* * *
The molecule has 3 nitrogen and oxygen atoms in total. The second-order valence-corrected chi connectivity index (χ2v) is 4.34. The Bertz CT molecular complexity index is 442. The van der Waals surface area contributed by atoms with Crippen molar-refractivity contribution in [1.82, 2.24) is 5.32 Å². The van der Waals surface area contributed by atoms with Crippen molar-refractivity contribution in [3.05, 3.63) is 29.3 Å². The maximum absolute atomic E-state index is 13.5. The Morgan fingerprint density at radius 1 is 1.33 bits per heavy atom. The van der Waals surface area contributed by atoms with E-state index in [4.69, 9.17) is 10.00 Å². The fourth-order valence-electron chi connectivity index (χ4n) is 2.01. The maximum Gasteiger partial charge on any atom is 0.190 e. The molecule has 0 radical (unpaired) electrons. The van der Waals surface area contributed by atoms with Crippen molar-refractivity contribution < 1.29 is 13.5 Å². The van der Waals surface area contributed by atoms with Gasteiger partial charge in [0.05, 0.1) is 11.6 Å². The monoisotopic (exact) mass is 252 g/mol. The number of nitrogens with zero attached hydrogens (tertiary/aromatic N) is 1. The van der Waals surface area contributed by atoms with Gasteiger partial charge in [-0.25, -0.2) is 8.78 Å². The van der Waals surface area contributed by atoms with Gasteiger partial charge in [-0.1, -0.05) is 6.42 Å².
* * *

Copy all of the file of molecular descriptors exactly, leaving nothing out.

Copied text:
The molecule has 3 nitrogen and oxygen atoms in total. The second-order valence-corrected chi connectivity index (χ2v) is 4.34. The Bertz CT molecular complexity index is 442. The van der Waals surface area contributed by atoms with Crippen molar-refractivity contribution in [1.82, 2.24) is 5.32 Å². The van der Waals surface area contributed by atoms with Crippen molar-refractivity contribution in [3.05, 3.63) is 29.3 Å². The maximum absolute atomic E-state index is 13.5. The Morgan fingerprint density at radius 1 is 1.33 bits per heavy atom. The van der Waals surface area contributed by atoms with E-state index in [4.69, 9.17) is 10.00 Å². The fourth-order valence-electron chi connectivity index (χ4n) is 2.01. The maximum Gasteiger partial charge on any atom is 0.190 e. The molecule has 0 radical (unpaired) electrons. The van der Waals surface area contributed by atoms with Crippen molar-refractivity contribution < 1.29 is 13.5 Å². The van der Waals surface area contributed by atoms with Gasteiger partial charge in [0.05, 0.1) is 11.6 Å². The monoisotopic (exact) mass is 252 g/mol. The number of nitrogens with zero attached hydrogens (tertiary/aromatic N) is 1. The van der Waals surface area contributed by atoms with Gasteiger partial charge in [-0.25, -0.2) is 8.78 Å². The van der Waals surface area contributed by atoms with Gasteiger partial charge in [-0.1, -0.05) is 6.42 Å².